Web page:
Directed by: Tempe Hale
Director of Photography: Arlene Muller
Music by: Nora Kroll-Rosenbaum
Sound Designer & Re-Recording Mixer: Ben Huff
Production Assistance: Patricia Luna, Alex Brown
Night Hike is a film noir-inspired experimental short constructed almost entirely from still photographs. A woman grappling with a recent loss goes for an evening walk. Coyotes howl and shadows play tricks on the eyes as she wanders deeper into the wilderness of Echo Mountain after dark. In this self-help thriller, touches of hard-boiled crime and dreamlike imagery reveal the woman's authentic self in a most unexpected way.
Tempe Hale is a Los Angeles-based director, animator, painter and Sundance Film Institute filmmaker Fellow (2020). Her work weaves together hand-drawn animations with archival footage and collage. Hale’s multimedia films have screened at The Pacific Symphony, Grand Performances, The Industry LA, Bay Area Rainbow Symphony San Francisco, Aloud Lecture Series at the Los Angeles Public Library, Big Apple Performing Arts and REDCAT. Her animated short Door No. 5 screened internationally at the Chitrakatha Festival (India), Expotoons (Argentina) and EICTV (Cuba).
In 2015, Hale began collaborating with Emmy- and GRAMMY-winning composer Laura Karpman. She created multimedia films using puppetry, collage and footage from Academy-Award winning cinematographer Greg Macgillivray to accompany Karpman’s symphonic piece “Siren Songs”, which premiered at Pacific Symphony’s 25th anniversary season finale on June 11th, 2015. In 2016, Hale collaborated on Karpman’s GRAMMY-winning multimedia project based on Langston Hughes epic poem “Ask Your Mama” featuring The Roots and Jessye Norman. In 2019, she worked with Digiscura creating multimedia films on native content for Huhugam Heritage Center in the Gila River Indian Community in Arizona. In July 2020, Hale was selected as a participant in the Music in Animation Intensive Sundance Lab.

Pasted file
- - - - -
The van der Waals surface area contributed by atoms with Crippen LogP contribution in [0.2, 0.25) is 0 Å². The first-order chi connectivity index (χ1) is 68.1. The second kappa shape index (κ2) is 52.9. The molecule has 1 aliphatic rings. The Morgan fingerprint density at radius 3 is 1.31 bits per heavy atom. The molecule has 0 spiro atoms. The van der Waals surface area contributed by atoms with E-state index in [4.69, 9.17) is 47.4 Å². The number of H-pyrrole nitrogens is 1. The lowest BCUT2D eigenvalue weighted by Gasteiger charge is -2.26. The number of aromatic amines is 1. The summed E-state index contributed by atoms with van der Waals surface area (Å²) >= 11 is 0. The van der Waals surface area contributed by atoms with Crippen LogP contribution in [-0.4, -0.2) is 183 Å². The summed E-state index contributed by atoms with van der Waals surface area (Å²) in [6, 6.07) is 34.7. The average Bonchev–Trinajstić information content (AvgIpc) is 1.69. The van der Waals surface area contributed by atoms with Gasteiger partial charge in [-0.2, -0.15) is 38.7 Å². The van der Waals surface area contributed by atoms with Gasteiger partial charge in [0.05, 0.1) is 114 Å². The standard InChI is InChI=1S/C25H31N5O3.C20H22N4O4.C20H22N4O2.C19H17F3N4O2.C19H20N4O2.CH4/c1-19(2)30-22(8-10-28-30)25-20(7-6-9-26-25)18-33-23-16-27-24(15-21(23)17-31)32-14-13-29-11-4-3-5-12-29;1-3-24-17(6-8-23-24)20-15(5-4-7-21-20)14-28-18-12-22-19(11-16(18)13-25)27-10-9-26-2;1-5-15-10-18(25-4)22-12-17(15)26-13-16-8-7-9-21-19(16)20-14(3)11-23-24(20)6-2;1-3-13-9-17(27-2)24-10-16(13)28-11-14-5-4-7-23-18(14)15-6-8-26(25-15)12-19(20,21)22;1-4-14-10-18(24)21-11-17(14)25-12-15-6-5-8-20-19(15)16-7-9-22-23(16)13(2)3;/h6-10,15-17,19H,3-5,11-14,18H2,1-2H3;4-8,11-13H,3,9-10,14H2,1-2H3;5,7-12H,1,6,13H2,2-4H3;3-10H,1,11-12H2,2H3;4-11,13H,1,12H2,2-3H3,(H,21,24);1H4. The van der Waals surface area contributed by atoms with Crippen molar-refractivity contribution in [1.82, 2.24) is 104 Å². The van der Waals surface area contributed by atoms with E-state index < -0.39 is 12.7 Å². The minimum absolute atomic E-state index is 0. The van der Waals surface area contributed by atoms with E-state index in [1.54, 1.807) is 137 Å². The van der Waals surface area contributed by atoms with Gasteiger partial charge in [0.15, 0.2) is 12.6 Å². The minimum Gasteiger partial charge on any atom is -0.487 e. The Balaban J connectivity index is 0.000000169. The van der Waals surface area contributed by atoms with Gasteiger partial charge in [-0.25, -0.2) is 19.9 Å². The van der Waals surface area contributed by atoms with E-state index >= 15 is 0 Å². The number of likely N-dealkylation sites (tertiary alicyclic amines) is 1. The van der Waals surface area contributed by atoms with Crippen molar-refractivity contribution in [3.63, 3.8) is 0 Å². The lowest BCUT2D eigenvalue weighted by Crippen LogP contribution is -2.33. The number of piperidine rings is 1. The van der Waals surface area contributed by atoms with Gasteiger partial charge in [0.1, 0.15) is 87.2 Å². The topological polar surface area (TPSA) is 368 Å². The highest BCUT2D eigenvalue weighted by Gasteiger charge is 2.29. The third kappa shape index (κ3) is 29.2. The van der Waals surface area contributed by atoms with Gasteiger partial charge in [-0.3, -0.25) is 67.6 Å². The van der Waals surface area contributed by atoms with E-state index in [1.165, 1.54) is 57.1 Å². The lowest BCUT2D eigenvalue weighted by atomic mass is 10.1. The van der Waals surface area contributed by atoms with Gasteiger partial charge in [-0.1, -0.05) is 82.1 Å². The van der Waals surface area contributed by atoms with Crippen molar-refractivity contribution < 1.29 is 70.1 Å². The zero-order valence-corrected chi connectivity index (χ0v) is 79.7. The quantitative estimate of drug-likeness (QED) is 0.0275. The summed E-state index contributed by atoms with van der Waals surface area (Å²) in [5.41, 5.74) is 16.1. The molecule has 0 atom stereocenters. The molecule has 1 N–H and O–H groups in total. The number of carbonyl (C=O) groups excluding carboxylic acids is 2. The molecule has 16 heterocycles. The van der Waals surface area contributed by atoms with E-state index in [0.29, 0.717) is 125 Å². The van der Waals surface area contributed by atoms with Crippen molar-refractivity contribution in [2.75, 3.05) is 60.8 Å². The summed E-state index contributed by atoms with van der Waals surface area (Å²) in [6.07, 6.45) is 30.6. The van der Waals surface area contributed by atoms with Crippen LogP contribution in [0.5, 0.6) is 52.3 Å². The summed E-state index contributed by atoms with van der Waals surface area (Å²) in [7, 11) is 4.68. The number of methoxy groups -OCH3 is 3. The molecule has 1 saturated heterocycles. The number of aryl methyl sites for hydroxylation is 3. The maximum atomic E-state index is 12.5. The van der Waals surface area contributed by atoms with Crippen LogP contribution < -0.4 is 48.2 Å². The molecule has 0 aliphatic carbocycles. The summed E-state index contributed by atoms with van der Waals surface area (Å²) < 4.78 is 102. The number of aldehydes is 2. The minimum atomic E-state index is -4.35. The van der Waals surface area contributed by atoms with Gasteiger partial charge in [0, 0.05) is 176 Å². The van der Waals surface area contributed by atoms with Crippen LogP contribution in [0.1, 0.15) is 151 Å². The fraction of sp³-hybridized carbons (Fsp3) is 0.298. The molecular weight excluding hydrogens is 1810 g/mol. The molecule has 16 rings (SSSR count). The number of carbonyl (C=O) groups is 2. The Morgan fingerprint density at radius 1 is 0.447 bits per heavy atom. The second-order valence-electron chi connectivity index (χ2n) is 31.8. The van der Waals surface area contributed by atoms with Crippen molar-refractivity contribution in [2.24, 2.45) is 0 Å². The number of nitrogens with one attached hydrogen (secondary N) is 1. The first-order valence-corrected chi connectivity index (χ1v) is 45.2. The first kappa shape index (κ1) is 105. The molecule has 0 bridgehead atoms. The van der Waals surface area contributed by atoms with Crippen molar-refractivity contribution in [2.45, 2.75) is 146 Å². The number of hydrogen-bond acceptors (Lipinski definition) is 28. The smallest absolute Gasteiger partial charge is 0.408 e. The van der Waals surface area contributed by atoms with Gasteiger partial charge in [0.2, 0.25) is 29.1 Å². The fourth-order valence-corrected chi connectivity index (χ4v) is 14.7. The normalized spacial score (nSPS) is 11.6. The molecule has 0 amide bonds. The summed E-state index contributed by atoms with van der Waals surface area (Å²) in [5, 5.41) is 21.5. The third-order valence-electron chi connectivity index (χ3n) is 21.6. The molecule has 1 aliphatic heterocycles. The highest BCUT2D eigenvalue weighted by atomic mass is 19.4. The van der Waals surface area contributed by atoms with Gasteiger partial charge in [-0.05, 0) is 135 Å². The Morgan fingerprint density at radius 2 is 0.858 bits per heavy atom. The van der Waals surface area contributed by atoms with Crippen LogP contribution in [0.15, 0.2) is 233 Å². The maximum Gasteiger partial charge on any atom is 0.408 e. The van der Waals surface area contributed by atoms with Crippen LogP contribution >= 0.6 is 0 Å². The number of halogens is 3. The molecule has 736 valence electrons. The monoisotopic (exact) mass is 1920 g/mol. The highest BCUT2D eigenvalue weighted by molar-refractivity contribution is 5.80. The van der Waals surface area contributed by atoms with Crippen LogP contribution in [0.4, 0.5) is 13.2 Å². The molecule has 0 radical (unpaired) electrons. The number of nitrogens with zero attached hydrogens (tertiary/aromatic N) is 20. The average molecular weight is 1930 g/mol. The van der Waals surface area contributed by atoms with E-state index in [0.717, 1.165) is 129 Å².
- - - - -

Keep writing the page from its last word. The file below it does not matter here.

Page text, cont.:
She graduated from the California Institute of the Arts in 2014 with an MFA in experimental animation.
Curated by The Women's Center for Creative Work
"Over the past year, WCCW, like many arts and community centers, has had to meet the challenge of bringing our programming from a physical space into a digital one. When it came to selecting the artists and work to feature here, we wanted to create a process that would bring the same kind of community warmth as past events in our physical space, and that would provide a showcase of more than just three artists selected by us—because, as this project continues to bring to light, L.A. is bursting with smart, thoughtful, thrilling artists, making work that changes us. It also felt important that we invite our community to help us make those choices. So, we made an open call for proposals and hosted a digital event that we called L.A.'s Feminist Idol to show the proposals to the public. WCCW judges, Kamala Puligandla and Mandy Harris Williams, selected two projects and the third was selected by viewers.
Tempe Hale has made a haunting and visually stunning short film on loss and discovery, with photographs and hand-drawn animations."